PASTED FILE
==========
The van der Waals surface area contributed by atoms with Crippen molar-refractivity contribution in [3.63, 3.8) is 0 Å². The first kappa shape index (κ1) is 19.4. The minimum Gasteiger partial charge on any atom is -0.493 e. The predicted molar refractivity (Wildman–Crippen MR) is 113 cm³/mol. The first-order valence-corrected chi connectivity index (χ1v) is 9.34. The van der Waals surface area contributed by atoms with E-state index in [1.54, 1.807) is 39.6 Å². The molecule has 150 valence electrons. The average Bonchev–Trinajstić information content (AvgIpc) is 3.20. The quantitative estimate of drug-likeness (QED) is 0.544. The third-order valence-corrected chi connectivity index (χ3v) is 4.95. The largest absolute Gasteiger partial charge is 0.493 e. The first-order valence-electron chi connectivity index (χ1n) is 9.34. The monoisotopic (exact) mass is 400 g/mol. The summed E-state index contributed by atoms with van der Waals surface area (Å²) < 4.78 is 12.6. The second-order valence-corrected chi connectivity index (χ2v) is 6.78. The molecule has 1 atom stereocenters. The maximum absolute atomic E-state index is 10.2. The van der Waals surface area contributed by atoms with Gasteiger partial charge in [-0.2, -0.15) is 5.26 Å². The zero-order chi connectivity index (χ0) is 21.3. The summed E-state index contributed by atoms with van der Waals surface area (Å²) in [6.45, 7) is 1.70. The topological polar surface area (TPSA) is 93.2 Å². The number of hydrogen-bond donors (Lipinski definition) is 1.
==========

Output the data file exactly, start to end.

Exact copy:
The van der Waals surface area contributed by atoms with Crippen molar-refractivity contribution in [3.63, 3.8) is 0 Å². The first kappa shape index (κ1) is 19.4. The minimum Gasteiger partial charge on any atom is -0.493 e. The predicted molar refractivity (Wildman–Crippen MR) is 113 cm³/mol. The first-order valence-corrected chi connectivity index (χ1v) is 9.34. The van der Waals surface area contributed by atoms with E-state index in [1.54, 1.807) is 39.6 Å². The molecule has 150 valence electrons. The average Bonchev–Trinajstić information content (AvgIpc) is 3.20. The quantitative estimate of drug-likeness (QED) is 0.544. The third-order valence-corrected chi connectivity index (χ3v) is 4.95. The largest absolute Gasteiger partial charge is 0.493 e. The first-order valence-electron chi connectivity index (χ1n) is 9.34. The monoisotopic (exact) mass is 400 g/mol. The summed E-state index contributed by atoms with van der Waals surface area (Å²) < 4.78 is 12.6. The second-order valence-corrected chi connectivity index (χ2v) is 6.78. The molecule has 1 atom stereocenters. The maximum absolute atomic E-state index is 10.2. The van der Waals surface area contributed by atoms with Gasteiger partial charge in [-0.2, -0.15) is 5.26 Å². The zero-order chi connectivity index (χ0) is 21.3. The summed E-state index contributed by atoms with van der Waals surface area (Å²) in [6.45, 7) is 1.70. The topological polar surface area (TPSA) is 93.2 Å². The number of hydrogen-bond donors (Lipinski definition) is 1.